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BBQ, beer and a zip line: Greenville's Swamp Rabbit plans drive Laurens Road development

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Darryl Holland development

A rendering of a 12-acre development along Laurens Road and adjacent to the Swamp Rabbit Trail in Greenville.

If you were to consider the economic malaise caused by the coronavirus, Darryl Holland might not be the first person you'd expect to complete one of the most significant new developments along the reemerging Laurens Road corridor.

He’s a real estate attorney, not a developer.

But he also fancies himself a news junkie. Back in 2017 he kept close tabs on the slow-moving plans for a Laurens Road extension of the Swamp Rabbit Trail, which along its 22-mile stretch from north of Travelers Rest to downtown Greenville has energized businesses and reshaped neighborhoods.

Now, the Upstate native's vision for 12 acres along the trail is all coming together.

Home Team BBQ

A scene from the groundbreaking for a new Home Team BBQ location in Greenville.

The introduction of a distinguished Charleston restaurant — Home Team BBQ — into Greenville’s budding dining scene.

A new, rooftop brewery concept — Double Stamp Brewery — led by a longtime craft beer entrepreneur whose selection of a name is inspired by the classic comedy “Dumb and Dumber.”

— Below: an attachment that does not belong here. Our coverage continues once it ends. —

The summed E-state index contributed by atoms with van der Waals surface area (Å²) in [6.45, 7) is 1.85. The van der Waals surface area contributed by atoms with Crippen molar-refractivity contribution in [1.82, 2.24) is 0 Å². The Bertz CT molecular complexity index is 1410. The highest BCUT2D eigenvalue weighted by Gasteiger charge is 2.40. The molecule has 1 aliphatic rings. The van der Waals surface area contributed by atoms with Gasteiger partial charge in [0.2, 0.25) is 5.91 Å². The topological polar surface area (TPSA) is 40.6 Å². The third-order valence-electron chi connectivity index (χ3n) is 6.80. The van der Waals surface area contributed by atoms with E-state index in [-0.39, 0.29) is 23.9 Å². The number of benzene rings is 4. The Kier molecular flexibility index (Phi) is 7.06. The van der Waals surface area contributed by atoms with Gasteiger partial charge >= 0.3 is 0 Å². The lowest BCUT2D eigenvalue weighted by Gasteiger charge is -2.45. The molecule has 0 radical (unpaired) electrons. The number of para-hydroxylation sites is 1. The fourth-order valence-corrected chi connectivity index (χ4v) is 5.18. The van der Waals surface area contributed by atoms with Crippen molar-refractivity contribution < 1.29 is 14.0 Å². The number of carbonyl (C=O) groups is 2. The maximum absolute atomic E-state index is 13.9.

And soon, close-to-finalized plans for a Flying Rabbit zip line adventure park to take form three stories up among the century-old trees Holland insisted on preserving along the trail.

“You can read in the paper that the Swamp Rabbit is important, but until you’ve actually lived it, and see the people, then you understand,” Holland told The Post and Courier following a ground breaking for the project Wednesday. “That’s going to be the Swamp Rabbit Highway.”

As the stakeholders tossed a little with golden-colored shovels for a photo op, crews were behind them beginning the actual work of laying the foundations for the restaurant and brewery.

Both are expected to open by early next summer.